The situation generally results in a slowing down in the movement of resources. This leads to general unrest. And it causes groups to seek explanations for the apparent deterioration in circumstances. Things that once were scarcely relevant now seem highly significant.
The future becomes uncertain.

The mass psychology of an economic depression is different to that of prosperous times. Both politicians and their people are viewing things more hysterically and with greater anxiety than they might in normal circumstances.

For one thing, Hitler would not have come to power if Germany hadn't been on it's knees. But let's say he had. Let's say he had come to power in prosperous times. Would he have re-armed to such a degree? I guess he would still have re-armed, still have built concentration camps, still have done much of what he did. But before war broke out, was world domination actually his objective?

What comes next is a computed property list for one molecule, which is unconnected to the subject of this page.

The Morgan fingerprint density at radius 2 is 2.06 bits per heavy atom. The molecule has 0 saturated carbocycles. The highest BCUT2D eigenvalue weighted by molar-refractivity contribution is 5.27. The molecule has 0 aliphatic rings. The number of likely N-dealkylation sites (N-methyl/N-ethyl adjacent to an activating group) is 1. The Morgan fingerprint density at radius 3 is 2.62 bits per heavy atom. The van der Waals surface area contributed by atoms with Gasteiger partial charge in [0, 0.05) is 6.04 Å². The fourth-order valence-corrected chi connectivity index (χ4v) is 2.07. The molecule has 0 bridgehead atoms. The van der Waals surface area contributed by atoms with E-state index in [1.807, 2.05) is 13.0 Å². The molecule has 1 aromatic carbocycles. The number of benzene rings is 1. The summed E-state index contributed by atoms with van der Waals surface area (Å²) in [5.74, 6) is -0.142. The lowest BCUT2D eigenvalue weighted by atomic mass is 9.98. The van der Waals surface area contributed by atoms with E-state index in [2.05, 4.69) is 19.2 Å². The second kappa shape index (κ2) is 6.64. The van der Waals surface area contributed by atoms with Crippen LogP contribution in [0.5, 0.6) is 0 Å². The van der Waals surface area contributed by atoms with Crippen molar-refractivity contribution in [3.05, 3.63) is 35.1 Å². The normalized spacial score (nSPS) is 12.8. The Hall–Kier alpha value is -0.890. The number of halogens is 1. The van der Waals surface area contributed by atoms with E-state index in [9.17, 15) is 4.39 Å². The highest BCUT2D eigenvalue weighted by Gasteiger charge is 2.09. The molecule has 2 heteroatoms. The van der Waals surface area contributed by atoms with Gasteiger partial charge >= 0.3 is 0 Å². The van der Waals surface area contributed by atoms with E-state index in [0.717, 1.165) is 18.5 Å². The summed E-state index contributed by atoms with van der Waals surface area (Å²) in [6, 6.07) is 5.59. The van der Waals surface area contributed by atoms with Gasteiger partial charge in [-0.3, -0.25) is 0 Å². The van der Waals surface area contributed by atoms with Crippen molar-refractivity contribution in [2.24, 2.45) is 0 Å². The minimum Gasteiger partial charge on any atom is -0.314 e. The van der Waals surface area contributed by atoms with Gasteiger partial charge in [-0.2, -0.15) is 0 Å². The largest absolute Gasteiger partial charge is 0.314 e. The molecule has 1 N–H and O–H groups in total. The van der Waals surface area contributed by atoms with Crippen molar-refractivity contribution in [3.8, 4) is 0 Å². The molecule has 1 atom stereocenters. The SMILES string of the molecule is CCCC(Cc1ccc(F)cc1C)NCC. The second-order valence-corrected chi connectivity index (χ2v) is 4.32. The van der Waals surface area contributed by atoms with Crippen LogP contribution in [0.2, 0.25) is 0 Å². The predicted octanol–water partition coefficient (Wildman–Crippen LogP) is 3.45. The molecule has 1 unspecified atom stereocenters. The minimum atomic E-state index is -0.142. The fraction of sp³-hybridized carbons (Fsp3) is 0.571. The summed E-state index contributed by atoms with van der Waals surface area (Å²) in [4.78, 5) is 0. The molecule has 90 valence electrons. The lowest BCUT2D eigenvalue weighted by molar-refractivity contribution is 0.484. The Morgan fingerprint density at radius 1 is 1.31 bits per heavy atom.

I'm not entirely sure it was. I think it became that, once war had started, because of the relative ease with which he conquered most of Europe. But if Britain and France hadn't declared war in the first place? He was a megalomaniac in some ways, who came to believe in his own myth. I think he himself was surprised how easy it was to march into Paris. I'm not saying he was a peaceful chap. He certainly saw war as a kind of invigorating force, something to forge his brave New Germany out of. And he had whipped the German people up into almost wanting war, seeing war as the only way they could break the deadlock of a world political order skewed against Germany. People in Germany had come to believe that war was necessary for a better future.